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Why Microsoft’s Attempts To Clean Xbox Live Won’t Work

By / 08.05.13

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Xbox Live is, pure and simple, one of the biggest embarrassments in gaming. While the vast majority of players are normal people who just want to play some games, there’s a vocal minority of trolls that the service just can’t get rid of.

Microsoft is touting changes to Xbox Live coming as part of the Xbox One that will supposedly stuff the trolls back under their bridge for good. Unfortunately, those changes don’t look to be as effective as Redmond is hoping.

Here are the three prongs of what Microsoft hopes will make Live a place more people want to visit. And why, ultimately, they won’t work.

Reputation

The idea here is that as you misbehave, you get reported, and as you get reported, your reputation will be lowered and lowered until you go from green, to yellow, to red. Red, of course, is the “avoid” color. And of course, Microsoft has systems in place to prevent trolls from sinking your rating, a claim that should already being ringing alarms.

Why It Won’t Work: The problem with trolls is that they don’t realize, or care, that they’re trolls, and the trolls tend to play with other trolls because, to be honest, Live is fairly self-selecting: We’ve all booted somebody from our lobby based solely on their Gamertag. So, building a reputation on what other players think has the potential to be like putting a serial killer in front of a jury of other serial killers; they’re probably not going to be able to figure out what they’re doing wrong. Until they blunder into somebody else’s game, and then they’ll think it’s funny.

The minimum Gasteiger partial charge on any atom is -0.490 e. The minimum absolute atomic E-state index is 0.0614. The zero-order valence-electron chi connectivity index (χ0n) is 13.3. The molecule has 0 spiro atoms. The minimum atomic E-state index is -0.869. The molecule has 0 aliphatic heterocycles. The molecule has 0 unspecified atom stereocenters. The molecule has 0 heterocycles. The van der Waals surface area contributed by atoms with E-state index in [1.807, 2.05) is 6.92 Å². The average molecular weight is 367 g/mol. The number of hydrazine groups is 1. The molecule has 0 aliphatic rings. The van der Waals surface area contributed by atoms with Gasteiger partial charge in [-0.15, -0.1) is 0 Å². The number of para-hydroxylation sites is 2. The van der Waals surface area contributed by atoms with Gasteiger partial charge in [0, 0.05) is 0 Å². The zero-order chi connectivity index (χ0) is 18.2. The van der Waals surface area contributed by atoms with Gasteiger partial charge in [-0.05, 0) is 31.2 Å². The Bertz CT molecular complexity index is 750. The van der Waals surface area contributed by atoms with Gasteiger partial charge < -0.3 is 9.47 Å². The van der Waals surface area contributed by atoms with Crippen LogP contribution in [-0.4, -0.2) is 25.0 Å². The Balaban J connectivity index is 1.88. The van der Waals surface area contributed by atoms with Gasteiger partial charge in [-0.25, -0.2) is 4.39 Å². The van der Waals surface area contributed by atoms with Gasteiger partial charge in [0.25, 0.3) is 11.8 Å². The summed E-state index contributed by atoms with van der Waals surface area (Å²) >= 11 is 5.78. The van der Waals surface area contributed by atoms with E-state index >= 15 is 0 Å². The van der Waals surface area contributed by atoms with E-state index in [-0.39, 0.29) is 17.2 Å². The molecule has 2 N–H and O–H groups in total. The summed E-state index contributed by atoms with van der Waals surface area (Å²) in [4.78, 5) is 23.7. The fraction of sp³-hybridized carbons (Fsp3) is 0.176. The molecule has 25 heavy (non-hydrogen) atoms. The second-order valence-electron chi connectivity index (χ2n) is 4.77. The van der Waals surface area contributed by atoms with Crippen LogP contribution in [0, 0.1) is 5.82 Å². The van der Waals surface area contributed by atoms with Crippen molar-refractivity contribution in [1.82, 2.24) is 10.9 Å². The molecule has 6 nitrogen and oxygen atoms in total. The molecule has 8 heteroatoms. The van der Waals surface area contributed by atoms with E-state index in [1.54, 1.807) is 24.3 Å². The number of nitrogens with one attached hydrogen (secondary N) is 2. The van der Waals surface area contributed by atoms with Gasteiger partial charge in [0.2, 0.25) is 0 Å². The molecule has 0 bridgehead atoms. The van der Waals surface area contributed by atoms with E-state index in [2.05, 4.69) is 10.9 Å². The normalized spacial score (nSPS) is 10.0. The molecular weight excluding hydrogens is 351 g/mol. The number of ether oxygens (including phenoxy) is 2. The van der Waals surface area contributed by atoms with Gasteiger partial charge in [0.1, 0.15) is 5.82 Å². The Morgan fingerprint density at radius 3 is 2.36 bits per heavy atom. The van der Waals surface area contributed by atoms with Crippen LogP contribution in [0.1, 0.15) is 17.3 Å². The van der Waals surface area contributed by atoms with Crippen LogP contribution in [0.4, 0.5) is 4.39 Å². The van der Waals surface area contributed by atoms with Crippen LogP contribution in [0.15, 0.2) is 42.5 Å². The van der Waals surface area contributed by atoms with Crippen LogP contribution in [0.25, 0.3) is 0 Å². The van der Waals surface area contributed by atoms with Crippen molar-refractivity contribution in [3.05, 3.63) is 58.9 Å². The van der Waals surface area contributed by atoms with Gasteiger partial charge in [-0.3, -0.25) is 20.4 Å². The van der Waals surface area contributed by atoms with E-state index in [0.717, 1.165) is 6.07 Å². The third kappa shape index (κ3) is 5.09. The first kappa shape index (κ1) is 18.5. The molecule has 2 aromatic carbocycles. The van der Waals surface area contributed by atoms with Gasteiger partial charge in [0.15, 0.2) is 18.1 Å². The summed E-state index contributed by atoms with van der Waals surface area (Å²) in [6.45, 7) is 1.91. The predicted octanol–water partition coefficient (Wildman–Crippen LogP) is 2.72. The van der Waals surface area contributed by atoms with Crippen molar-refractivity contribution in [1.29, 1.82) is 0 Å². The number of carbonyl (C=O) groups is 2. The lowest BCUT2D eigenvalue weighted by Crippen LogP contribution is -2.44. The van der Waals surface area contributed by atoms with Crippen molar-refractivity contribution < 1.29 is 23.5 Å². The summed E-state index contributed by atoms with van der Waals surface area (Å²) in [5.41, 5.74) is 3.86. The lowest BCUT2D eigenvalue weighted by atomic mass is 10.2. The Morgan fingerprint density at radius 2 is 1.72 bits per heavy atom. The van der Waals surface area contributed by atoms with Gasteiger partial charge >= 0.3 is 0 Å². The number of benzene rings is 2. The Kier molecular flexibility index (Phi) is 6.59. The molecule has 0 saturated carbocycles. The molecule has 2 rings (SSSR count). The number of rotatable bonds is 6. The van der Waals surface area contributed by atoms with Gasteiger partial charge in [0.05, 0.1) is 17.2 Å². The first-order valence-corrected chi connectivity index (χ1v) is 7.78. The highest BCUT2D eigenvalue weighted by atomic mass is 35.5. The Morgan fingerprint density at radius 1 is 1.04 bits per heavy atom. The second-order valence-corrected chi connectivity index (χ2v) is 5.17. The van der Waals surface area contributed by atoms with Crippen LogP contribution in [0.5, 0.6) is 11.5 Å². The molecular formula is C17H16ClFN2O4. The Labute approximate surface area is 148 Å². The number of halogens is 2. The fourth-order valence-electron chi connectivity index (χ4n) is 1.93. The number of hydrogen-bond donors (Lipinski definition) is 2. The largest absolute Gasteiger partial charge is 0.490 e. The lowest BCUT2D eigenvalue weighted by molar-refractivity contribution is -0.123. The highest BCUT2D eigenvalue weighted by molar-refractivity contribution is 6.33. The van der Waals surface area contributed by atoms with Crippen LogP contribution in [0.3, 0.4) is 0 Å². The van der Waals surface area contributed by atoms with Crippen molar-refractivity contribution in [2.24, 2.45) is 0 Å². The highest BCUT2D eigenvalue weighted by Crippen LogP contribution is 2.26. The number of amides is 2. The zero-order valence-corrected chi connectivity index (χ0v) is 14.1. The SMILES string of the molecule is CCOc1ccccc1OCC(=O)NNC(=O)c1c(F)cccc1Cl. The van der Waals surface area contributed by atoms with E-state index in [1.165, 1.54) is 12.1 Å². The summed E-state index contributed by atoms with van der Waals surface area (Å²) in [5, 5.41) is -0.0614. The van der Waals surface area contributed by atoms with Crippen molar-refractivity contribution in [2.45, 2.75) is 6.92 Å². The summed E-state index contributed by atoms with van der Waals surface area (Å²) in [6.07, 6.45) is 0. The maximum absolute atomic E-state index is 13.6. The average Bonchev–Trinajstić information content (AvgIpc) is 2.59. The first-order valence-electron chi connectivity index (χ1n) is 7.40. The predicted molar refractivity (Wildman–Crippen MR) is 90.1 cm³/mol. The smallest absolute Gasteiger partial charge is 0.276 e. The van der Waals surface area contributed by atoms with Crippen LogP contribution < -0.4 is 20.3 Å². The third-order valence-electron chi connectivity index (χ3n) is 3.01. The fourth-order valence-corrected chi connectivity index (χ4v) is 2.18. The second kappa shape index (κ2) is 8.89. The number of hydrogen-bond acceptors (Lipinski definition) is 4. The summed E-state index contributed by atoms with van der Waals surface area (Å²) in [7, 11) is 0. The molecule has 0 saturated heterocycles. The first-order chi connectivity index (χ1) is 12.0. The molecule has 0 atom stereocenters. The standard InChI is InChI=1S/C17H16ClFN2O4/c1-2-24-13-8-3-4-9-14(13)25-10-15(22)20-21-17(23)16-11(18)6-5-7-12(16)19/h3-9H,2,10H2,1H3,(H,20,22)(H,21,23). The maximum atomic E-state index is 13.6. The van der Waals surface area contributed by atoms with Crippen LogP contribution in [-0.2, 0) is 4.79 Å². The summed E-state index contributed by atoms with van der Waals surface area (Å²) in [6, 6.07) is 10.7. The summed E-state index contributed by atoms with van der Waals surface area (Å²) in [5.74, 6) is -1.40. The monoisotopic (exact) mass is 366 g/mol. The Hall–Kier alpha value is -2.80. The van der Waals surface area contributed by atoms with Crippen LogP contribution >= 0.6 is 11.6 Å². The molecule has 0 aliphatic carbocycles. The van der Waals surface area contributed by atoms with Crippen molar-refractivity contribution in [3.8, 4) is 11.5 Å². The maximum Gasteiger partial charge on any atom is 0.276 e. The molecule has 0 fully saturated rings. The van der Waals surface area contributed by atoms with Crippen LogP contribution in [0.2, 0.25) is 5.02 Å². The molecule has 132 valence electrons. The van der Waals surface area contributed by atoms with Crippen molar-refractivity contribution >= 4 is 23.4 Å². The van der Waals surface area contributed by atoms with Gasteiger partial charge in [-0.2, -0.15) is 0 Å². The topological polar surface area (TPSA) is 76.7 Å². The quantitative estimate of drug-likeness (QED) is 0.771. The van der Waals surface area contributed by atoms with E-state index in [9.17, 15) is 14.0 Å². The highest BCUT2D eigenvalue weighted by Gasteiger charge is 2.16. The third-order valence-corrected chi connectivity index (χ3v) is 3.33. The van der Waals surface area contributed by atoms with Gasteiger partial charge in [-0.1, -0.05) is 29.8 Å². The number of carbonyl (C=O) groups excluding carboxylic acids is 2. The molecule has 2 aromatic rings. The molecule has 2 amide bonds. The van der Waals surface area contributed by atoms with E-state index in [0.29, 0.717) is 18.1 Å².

“Smarter” Matchmaking

The basic idea here is that you’re paired with somebody of the same reputation, skill, and so on. No more getting stomped! No more getting shot by your own team! Hopefully!

Why It Won’t Work: Yeah, this might deter your average seven-year-old calling you homophobic slurs. But it won’t deter the dedicated douchebag and it’s really those that have hung on the longest. Your average Xbox Live troll is a teenager, who by definition has unlimited time on his or her hands, which means in turn they’ll probably use that time to carefully build a reputation and then ruin your game before posting the results on YouTube.

Enforcement United

Essentially, you can join XBL’s neighborhood watch. Yep, Microsoft wants you, the gamer, to report other gamer misbehavior on their system, starting with gamertags.

Why It Won’t Work: One of these days, somebody will Google “crowdsouring”, notice that 4Chan sent Pitbull to Alaska, Taylor Swift to a school for the deaf, and nearly got Mountain Dew named “Hitler Did Nothing Wrong” and realize that you get what you pay for. Granted, they’ll do a better job of it than Microsoft, just ask Richard Gaywood. But it grants anybody who wants it a thin rind of authority, which is usually the beginning of something horrible happening on the Internet.

So what can Microsoft do? Honestly, make permanent bans more common, and make them across all services. The reality is, Microsoft is trying to teach jerks to not be jerks, and that’s not only not its job, it doesn’t have the tools to do it. So, Microsoft, don’t skirt the issue: If you want the trolls gone for good, throw them out.


TOPICS#video games
TAGSgamesMICROSOFTMultiplayernoble effortstrollsxbox live

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